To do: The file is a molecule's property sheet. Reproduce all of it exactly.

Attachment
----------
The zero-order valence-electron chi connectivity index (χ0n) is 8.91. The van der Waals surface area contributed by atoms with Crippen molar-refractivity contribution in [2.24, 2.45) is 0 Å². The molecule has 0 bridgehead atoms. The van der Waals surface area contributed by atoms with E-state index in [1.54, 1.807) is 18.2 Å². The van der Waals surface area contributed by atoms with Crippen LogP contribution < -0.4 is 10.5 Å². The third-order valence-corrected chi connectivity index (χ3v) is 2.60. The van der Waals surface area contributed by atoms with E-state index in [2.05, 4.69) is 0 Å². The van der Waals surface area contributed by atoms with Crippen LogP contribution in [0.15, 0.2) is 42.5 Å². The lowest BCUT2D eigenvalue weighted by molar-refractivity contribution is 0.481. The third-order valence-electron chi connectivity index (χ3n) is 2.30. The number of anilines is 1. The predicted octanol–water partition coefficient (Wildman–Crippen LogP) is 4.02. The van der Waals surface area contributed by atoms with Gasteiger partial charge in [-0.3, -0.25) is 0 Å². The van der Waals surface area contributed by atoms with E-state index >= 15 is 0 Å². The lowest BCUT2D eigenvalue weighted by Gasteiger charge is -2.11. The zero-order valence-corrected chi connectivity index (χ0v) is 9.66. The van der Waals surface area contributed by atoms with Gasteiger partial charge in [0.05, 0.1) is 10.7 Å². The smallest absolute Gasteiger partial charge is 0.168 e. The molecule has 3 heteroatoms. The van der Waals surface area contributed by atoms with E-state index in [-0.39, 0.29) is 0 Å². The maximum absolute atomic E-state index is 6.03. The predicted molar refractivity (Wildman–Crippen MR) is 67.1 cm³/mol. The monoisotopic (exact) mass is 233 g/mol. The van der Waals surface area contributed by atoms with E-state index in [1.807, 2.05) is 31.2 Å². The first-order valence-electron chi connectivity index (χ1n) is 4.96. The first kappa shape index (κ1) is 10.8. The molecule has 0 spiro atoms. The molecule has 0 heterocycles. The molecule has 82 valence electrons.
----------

The zero-order valence-electron chi connectivity index (χ0n) is 8.91. The van der Waals surface area contributed by atoms with Crippen molar-refractivity contribution in [2.24, 2.45) is 0 Å². The molecule has 0 bridgehead atoms. The van der Waals surface area contributed by atoms with E-state index in [1.54, 1.807) is 18.2 Å². The van der Waals surface area contributed by atoms with Crippen LogP contribution < -0.4 is 10.5 Å². The third-order valence-corrected chi connectivity index (χ3v) is 2.60. The van der Waals surface area contributed by atoms with E-state index in [2.05, 4.69) is 0 Å². The van der Waals surface area contributed by atoms with Crippen LogP contribution in [0.15, 0.2) is 42.5 Å². The lowest BCUT2D eigenvalue weighted by molar-refractivity contribution is 0.481. The third-order valence-electron chi connectivity index (χ3n) is 2.30. The number of anilines is 1. The predicted octanol–water partition coefficient (Wildman–Crippen LogP) is 4.02. The van der Waals surface area contributed by atoms with Gasteiger partial charge in [-0.3, -0.25) is 0 Å². The van der Waals surface area contributed by atoms with E-state index >= 15 is 0 Å². The lowest BCUT2D eigenvalue weighted by Gasteiger charge is -2.11. The zero-order valence-corrected chi connectivity index (χ0v) is 9.66. The van der Waals surface area contributed by atoms with Gasteiger partial charge in [0.05, 0.1) is 10.7 Å². The smallest absolute Gasteiger partial charge is 0.168 e. The molecule has 3 heteroatoms. The van der Waals surface area contributed by atoms with E-state index in [-0.39, 0.29) is 0 Å². The maximum absolute atomic E-state index is 6.03. The predicted molar refractivity (Wildman–Crippen MR) is 67.1 cm³/mol. The monoisotopic (exact) mass is 233 g/mol. The van der Waals surface area contributed by atoms with E-state index in [1.807, 2.05) is 31.2 Å². The first-order valence-electron chi connectivity index (χ1n) is 4.96. The first kappa shape index (κ1) is 10.8. The molecule has 0 spiro atoms. The molecule has 0 heterocycles. The molecule has 82 valence electrons.